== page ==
The other side of DTI Secretary Pascual

With his confirmation as Trade and Industry Secretary, Alfredo E. Pascual unraveled himself to the public as someone from among the ordinary DTI stakeholders -- consumers and traders -- contrary to the “snooty” impression when he first stepped into the agency’s premises.

The white-haired Pascual shared that he graduated from a public elementary school in Caloocan and used to run a fruit stall in a public market as a boy, a far cry from his impressive resume that highlights a string of high-profile associations and lofty positions.

He was proud to share that he was a Caloocan native. And now, he got an invitation from Caloocan Representative and Commission on Appointments (CA) member Oscar "Oca" G. Malapitan for a potential recognition of his achievements. The Caloocan city government gives recognition to distinguished “Batang Caloocan“. “That’s where I was born and that's where I studied up to grade six in what was called Caloocan Elementary School central campus, that’s where my roots were planted,” he said proudly.

Pascual proved to be a real pro when it comes to public markets. This should perhaps explain why he did not plunge right away into the usual price monitoring inspections and photo ops of a DTI Secretary doing regular rounds in public markets.

“During my formative years, I spent time in markets,” he shared. This is because his mother was running a fruit stall in Sangandaan market. “We go to Divisoria early morning to buy fruits such as mangoes, bananas, caimito, and bring them to the store in Sangandaan market,” revealed the former president of the University of the Philippines and Management Association of the Philippines.

By the way, the DTI chief also used to serve as a lay minister in his parish in Quezon City before the pandemic.

Upon his confirmation, the media-averse Pascual invited the press to a presscon-celebration vowing to have regular press meet ups. He declared his mission to accelerate the implementation of reforms at the agency; integrate industrial policy; and attracting the right investments, moves he was hesitant to push stronger before his confirmation.

“Now that I am confirmed, I more confident ... We are pushing for significant reforms,” he said. He is not just pushing for reforms, particularly on industrialization policies, but accelerating their implementation.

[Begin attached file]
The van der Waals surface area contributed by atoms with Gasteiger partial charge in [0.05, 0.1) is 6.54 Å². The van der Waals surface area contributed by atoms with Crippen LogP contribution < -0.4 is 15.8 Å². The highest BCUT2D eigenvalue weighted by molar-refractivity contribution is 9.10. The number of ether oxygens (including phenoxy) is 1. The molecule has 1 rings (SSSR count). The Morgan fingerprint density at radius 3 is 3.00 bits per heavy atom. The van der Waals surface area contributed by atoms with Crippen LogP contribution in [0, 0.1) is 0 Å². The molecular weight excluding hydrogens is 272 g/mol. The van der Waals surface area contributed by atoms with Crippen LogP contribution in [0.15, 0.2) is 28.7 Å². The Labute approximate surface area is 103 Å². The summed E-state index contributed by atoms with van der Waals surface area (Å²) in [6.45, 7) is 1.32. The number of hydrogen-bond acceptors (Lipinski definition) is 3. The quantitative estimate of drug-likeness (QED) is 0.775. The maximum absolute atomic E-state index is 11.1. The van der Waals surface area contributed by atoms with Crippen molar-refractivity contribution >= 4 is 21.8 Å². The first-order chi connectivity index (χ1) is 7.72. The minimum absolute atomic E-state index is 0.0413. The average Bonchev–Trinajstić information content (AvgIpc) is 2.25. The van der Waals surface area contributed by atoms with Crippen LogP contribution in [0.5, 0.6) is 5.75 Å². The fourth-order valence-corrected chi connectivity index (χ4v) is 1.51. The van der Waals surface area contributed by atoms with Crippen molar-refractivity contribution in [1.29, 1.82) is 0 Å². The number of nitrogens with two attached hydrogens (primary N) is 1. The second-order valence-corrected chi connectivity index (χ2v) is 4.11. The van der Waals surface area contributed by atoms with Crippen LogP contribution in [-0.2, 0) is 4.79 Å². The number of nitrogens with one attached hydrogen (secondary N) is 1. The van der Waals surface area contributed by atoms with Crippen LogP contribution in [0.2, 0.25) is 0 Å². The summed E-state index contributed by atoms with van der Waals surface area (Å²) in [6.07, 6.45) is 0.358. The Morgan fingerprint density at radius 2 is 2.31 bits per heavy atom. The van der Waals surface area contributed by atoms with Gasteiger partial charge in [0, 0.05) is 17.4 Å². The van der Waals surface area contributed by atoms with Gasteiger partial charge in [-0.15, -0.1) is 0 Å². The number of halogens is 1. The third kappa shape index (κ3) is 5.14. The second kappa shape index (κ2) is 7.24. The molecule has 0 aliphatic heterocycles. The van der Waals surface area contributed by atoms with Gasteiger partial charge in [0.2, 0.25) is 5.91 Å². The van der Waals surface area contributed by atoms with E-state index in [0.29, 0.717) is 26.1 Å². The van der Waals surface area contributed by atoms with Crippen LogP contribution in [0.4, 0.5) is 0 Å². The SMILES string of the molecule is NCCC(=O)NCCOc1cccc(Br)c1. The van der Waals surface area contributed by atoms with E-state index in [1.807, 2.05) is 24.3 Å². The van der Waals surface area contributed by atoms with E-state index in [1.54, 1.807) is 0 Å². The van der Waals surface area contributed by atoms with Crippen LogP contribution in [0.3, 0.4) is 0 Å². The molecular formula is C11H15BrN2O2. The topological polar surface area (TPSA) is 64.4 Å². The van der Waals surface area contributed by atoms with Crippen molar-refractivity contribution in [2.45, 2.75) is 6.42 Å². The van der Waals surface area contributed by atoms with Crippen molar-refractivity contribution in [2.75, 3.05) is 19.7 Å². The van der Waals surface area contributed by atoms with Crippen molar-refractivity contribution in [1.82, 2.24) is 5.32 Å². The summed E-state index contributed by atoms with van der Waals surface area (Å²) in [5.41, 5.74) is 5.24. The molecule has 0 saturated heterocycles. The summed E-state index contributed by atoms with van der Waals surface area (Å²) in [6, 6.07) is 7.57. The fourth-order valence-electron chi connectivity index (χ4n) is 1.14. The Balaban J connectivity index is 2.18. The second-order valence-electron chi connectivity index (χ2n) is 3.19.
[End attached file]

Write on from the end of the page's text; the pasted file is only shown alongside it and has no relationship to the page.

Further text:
As heavy of advocate of the ease of doing business when he was still with the private sector, Pascual vowed to pursue efforts to make doing business in the country easier. He would push for exports development, jobs creation, integration of industrial policy with investments, and the ratification of the Regional Comprehensive Economic Partnership. “Now, we have to make these happen,” he said.

Pascual was overwhelmed by the outpouring of support with roughly 60 endorsements, from big business chambers both domestic and international, including their local chapters, associations in various industries and sectors, cooperatives and unions, academe and think tanks, and organizations related to science and technology groups, asking the Commission on Appointments to approve the trade chief’s nomination.

“It is heartwarming to note that such endorsements were made,” he said grateful of the various recommendations he did not solicit, citing his staff at DTI for guiding and supporting him, and the media.

He expressed gratitude to the CA and its plenary presided by Senate President Juan Miguel Zubiri,and CA's Committee on Trade and Industry Chairperson Representative Ferjenel Biron for confirming his appointment as DTI Secretary.

He was grateful to President Ferdinand R. Marcos, Jr. for giving him the opportunity to serve the government and the country as he expressed excitement to work alongside the president towards providing a better future to Filipinos.

“Together, we march ahead and work toward our country’s robust economic expansion. We have begun and will now reinforce our efforts to build dynamic and strong industries through science, technology, and innovation. This way, our industries will be better positioned to transform, and to compete in domestic and export markets. In turn, they can create more quality jobs for our people,” he said.

He said that the country’s game-changing reforms are ushering an investment-led economy that generates greater income opportunities for more Filipinos. He vowed to continue enhancing the Philippines’ investment climate.

“We advance with more attractive incentives for investors, with reinforced ease of doing business. We will leverage our existing industrial strengths and competencies and adopt Industry 4.0 technologies to build dynamic industry ecosystems,” he added.

Citing the micro, small, and medium enterprises (MSMEs) as the backbone of the country’s economy, he said the DTI shall endeavor to expand support and enable them to be more productive, modern, and successful, especially in the new digital economy.

To consumers, he said, the DTI will work to temper price increases on basic goods and protect consumer rights.